In-browser services such as Google’s Developer Tools can identify all the HTTP requests made by your site and help you pinpoint old or overly-complex requests that can be eliminated or combined with other functions to save time.
The more you can reduce file sizes without compromising quality, the better your website performance. One of the most robust and reliable compression frameworks is gzip, but other methods can also deliver reduced file sizes without impacting the user experience. Best bet? Ask your web hosting service what type of compression they’re using. If they’re not using any, consider a new provider.
9. Capitalize on Caching
Caching allows browsers to pre-load some of your content to speed up webpage delivery. Many content management systems (CMS) will automatically cache the most current versions of your site, but it’s also possible to extend this caching timeframe through CMS settings — this is especially beneficial for content that doesn’t regularly change on your site.
10. Track 404 Errors
404 or “page not found” errors occur when users try to access a page that you’ve deleted or moved — and once they’ve run into 404 errors it’s unlikely they’ll try accessing your site again, meaning you lose a potential customer. Solve for 404 errors by running free, external tools to track down 404 outcomes and remove dead links.
11. Make Mobile a Priority
As more users switch to mobile devices as their primary browsing and shopping mediums, speedy mobile sites are essential. While it’s possible to simply display your desktop site on mobile devices and hope for the best, this often results in load time and interactivity issues that quickly frustrate users. Here, it’s worth spending on development for a mobile-native website designed to maximize loading speed and improve response time.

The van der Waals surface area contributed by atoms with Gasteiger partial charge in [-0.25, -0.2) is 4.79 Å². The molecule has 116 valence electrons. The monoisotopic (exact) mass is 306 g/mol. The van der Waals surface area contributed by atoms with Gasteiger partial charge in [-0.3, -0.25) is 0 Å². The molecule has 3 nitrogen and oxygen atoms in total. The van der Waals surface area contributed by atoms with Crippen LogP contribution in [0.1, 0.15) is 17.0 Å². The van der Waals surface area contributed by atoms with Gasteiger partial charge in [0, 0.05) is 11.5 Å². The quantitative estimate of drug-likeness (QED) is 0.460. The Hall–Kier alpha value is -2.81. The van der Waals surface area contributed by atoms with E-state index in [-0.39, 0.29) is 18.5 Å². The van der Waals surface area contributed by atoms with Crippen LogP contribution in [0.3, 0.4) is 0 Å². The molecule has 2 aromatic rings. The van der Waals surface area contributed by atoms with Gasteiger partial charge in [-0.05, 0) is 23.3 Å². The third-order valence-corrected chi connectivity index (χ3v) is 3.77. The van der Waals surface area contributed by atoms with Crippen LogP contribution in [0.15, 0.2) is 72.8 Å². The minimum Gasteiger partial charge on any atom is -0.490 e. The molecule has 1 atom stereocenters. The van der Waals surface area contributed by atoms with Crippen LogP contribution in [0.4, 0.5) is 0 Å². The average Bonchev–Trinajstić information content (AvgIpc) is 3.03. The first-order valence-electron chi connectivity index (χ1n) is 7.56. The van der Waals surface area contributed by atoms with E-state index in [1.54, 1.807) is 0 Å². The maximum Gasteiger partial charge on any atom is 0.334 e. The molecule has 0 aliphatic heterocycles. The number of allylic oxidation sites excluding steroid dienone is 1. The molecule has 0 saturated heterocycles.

12. Streamline Your CMS
The right content management system can significantly improve website performance by streamlining content retrieval and offering robust options to modify site operations. Both free and for-pay options exist; do some digital legwork to find out which CMS works best for your site.
13. Combine Key Files
14. Determine Your DNS Speed
The longer it takes your domain name server (DNS) to respond, the longer your time to first byte (TTFB) and the slower your site loads. Free online tools can determine where your DNS provider ranks compared to other offerings, which in turn helps pinpoint specific performance issues. Worth noting? In some cases, your hosting provider will also supply DNS services, while in others these two functions are separate.
15. Opt for Asynchronous Loading
Many files and functions on your website are loaded synchronously by default, which means they’re loaded in the order they appear on the page — elements will only load once the script or service immediately prior is fully loaded, increasing page load times.
16. Choose Fewer Fonts
While web fonts can help your site stand out from the crowd, they can also negatively impact performance, especially if they’re uncommon or require unique character sets. To maximize page loading speed, use the fewest number of fonts possible, and focus on fonts that are optimized for new browsers.
17. Pinpoint Problematic Plugins
Last but not least? Pinpoint performance-sapping plugins. While plugins offer a host of useful features to help manage your website they can also negatively impact performance, especially if they’re used to load a significant amount of assets or perform large database queries. Here, the speed rule is simple: Only keep the plugins you need and always deploy the latest, fastest versions.
The faster, the better.
The faster your website loads, displays content, and responds to user input, the lower your bounce rates and the higher your conversions. Here, incremental improvement is critical — while going from slow to supercharged doesn’t happen overnight, any of our 17 website optimization strategies can help jumpstart your need for speed.
Originally published Nov 23, 2020 7:00:00 AM, updated January 12 2021